Understanding Glaucoma

Glaucoma is a disease in which the optic nerve is damaged, leading to progressive, irreversible loss of vision. It is one of the leading causes of blindness in the United States. Glaucoma is often, but not always, associated with increased pressure inside the eye. There are many different types of glaucoma, but they all result in permanent damage to the optic nerve. The optic nerve is made up of millions of small nerve fibers that connect the retina of your eye to the vision center in your brain. The transmission of electrical impulses along these nerve fibers creates an image in your brain to give you sight. In Glaucoma, damage occurs to the optic nerve in a manner that affects peripheral vision (side vision) first and center vision late in the disease process. Glaucoma is often called “the silent thief of sight” because people with the disease often have no symptoms until severe vision loss has occurred. If detected early and treated with eye drops, laser or surgery, severe vision loss can be prevented. Anyone with a family history of glaucoma should have a complete eye exam by an ophthalmologist.

Glaucoma Testing

Glaucoma typically causes a slow progressive loss of vision. There are no symptoms until significant vision loss has occurred therefore screening exams and early detection of disease are extremely important to prevent permanent vision loss. When screening for glaucoma your ophthalmologist will carefully examine your eyes to evaluate your optic nerve for excessive cupping. The cup of the optic nerve is an area of depression in the center of the nerve. Cup size can vary among individuals, but, as a general rule, cupping under 50% of the diameter of the nerve is considered to be normal. If the cup is estimated to be larger than 50% this can sometimes indicate glaucoma damage to the optic nerve. In addition, your ophthalmologist will order a special imaging test of the optic nerve which can measure the thickness of these nerve fibers as they enter the optic nerve. Areas of thinning on this test can indicate glaucoma damage. This test is called an OCT and will be performed regularly for screening and monitoring of glaucoma.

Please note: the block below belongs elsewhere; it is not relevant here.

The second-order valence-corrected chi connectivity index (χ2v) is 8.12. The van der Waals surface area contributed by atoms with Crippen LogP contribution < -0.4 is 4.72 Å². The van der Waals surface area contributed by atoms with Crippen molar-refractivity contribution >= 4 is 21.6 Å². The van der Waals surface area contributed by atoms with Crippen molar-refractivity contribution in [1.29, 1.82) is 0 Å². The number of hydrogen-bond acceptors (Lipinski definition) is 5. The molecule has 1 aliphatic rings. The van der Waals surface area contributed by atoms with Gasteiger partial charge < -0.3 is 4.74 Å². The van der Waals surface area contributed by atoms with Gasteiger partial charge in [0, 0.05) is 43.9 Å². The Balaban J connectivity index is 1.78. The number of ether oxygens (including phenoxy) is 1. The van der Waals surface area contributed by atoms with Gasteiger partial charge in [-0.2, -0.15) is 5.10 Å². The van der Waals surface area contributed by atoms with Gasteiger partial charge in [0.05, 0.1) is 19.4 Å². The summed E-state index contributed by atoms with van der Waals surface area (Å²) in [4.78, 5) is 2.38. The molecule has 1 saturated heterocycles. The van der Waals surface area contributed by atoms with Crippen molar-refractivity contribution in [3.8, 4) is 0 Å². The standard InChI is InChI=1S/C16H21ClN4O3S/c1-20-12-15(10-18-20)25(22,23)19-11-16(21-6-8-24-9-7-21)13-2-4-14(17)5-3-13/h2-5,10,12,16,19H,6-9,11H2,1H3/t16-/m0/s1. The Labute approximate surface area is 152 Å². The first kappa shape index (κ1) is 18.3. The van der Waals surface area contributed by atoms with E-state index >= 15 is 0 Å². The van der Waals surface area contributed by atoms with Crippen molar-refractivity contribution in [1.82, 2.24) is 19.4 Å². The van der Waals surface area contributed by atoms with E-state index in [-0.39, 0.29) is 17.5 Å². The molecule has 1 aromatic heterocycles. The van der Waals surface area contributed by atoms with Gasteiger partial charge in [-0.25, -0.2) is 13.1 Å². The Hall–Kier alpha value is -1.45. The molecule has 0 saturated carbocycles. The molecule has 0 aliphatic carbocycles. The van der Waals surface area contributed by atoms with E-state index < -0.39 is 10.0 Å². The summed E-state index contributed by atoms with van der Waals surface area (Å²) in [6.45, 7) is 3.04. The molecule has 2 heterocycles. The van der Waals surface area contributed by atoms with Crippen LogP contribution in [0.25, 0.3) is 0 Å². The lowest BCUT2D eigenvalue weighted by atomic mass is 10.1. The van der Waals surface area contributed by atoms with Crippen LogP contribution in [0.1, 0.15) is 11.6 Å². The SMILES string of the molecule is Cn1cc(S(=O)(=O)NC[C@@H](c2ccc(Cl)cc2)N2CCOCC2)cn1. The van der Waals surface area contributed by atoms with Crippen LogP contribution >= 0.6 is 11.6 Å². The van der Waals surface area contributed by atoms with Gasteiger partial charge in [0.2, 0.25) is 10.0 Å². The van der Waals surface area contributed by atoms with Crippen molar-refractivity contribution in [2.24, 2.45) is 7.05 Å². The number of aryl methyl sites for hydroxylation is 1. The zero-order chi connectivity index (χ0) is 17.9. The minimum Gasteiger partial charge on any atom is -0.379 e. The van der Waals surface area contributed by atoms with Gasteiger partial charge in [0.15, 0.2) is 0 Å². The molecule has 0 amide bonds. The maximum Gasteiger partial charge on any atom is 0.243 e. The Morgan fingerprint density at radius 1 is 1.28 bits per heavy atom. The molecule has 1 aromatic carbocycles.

If you are a glaucoma suspect or you have glaucoma your ophthalmologist will also check a visual field test regularly to monitor for development of peripheral vision loss, which is a hallmark of this eye condition.

Tonometry is the term used for measuring eye pressure. This test will be performed at every visit. Tonometry can determine the eye pressure by measuring the amount of force required to indent the cornea. If the cornea is thicker than average the tonometry reading is more elevated than the actual pressure inside the eye. In contrast, if the cornea is thinner than average the eye pressure is lower than the actual pressure inside the eye. For this reason the thickness of the cornea is measured with a test called pachymetry.

The eye pressure is determined by a balance between the amount of fluid produced inside the and the amount of fluid leaving the eye. The drain of the eye, called the trabecular meshwork, is contained in the angle formed by the cornea and iris. The angle can be viewed by a technique called gonioscopy where a special mirrored lens is applied to the cornea. Gonioscopy can help to identify narrowing and other abnormalities of the drainage angle which can lead to glaucoma.

Glaucoma Treatment

When your risk of developing glaucoma is high or if you are diagnosed with glaucoma your ophthalmologist may recommend treatment. Treatment options vary but usually begin with eye drop medications to lower the eye pressure. Laser treatment may also be recommended to lower eye pressure or to prevent against abrupt closure of the drainage angle. In more advanced cases surgical options may be recommended.

Glaucoma Eye Drops
Glaucoma Laser
Glaucoma Surgery